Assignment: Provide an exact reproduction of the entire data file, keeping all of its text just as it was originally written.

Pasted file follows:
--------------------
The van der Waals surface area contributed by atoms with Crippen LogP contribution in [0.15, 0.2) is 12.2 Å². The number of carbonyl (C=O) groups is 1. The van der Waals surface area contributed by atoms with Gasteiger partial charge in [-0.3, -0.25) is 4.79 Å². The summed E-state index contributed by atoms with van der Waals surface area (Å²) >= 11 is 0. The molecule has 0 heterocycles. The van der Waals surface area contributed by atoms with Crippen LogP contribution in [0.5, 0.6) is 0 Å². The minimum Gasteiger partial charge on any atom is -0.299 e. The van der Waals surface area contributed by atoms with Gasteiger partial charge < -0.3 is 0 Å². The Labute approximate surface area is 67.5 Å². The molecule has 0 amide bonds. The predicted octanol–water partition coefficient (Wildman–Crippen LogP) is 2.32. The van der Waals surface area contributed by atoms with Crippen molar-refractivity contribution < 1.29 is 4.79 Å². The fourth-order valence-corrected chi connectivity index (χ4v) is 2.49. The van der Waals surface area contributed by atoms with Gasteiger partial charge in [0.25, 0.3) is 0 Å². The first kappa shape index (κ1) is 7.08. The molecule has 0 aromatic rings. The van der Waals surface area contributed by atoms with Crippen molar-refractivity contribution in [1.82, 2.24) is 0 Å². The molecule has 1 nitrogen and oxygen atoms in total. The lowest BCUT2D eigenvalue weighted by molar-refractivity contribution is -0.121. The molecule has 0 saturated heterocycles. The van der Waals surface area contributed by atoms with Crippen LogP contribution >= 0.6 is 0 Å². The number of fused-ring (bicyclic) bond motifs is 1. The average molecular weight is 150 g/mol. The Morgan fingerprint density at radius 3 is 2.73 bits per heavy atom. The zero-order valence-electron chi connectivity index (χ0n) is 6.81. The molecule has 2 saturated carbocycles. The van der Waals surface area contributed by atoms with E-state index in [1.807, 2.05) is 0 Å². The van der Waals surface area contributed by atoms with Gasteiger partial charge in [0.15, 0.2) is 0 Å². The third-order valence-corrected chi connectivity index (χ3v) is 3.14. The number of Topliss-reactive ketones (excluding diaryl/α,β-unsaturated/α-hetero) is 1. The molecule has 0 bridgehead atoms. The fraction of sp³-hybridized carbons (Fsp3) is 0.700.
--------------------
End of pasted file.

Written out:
The van der Waals surface area contributed by atoms with Crippen LogP contribution in [0.15, 0.2) is 12.2 Å². The number of carbonyl (C=O) groups is 1. The van der Waals surface area contributed by atoms with Gasteiger partial charge in [-0.3, -0.25) is 4.79 Å². The summed E-state index contributed by atoms with van der Waals surface area (Å²) >= 11 is 0. The molecule has 0 heterocycles. The van der Waals surface area contributed by atoms with Crippen LogP contribution in [0.5, 0.6) is 0 Å². The minimum Gasteiger partial charge on any atom is -0.299 e. The van der Waals surface area contributed by atoms with Gasteiger partial charge < -0.3 is 0 Å². The Labute approximate surface area is 67.5 Å². The molecule has 0 amide bonds. The predicted octanol–water partition coefficient (Wildman–Crippen LogP) is 2.32. The van der Waals surface area contributed by atoms with Crippen molar-refractivity contribution < 1.29 is 4.79 Å². The fourth-order valence-corrected chi connectivity index (χ4v) is 2.49. The van der Waals surface area contributed by atoms with Gasteiger partial charge in [0.25, 0.3) is 0 Å². The first kappa shape index (κ1) is 7.08. The molecule has 0 aromatic rings. The van der Waals surface area contributed by atoms with Crippen molar-refractivity contribution in [1.82, 2.24) is 0 Å². The molecule has 1 nitrogen and oxygen atoms in total. The lowest BCUT2D eigenvalue weighted by molar-refractivity contribution is -0.121. The molecule has 0 saturated heterocycles. The van der Waals surface area contributed by atoms with Crippen LogP contribution >= 0.6 is 0 Å². The number of fused-ring (bicyclic) bond motifs is 1. The average molecular weight is 150 g/mol. The Morgan fingerprint density at radius 3 is 2.73 bits per heavy atom. The zero-order valence-electron chi connectivity index (χ0n) is 6.81. The molecule has 2 saturated carbocycles. The van der Waals surface area contributed by atoms with E-state index in [1.807, 2.05) is 0 Å². The van der Waals surface area contributed by atoms with Gasteiger partial charge in [0.15, 0.2) is 0 Å². The third-order valence-corrected chi connectivity index (χ3v) is 3.14. The number of Topliss-reactive ketones (excluding diaryl/α,β-unsaturated/α-hetero) is 1. The molecule has 0 bridgehead atoms. The fraction of sp³-hybridized carbons (Fsp3) is 0.700.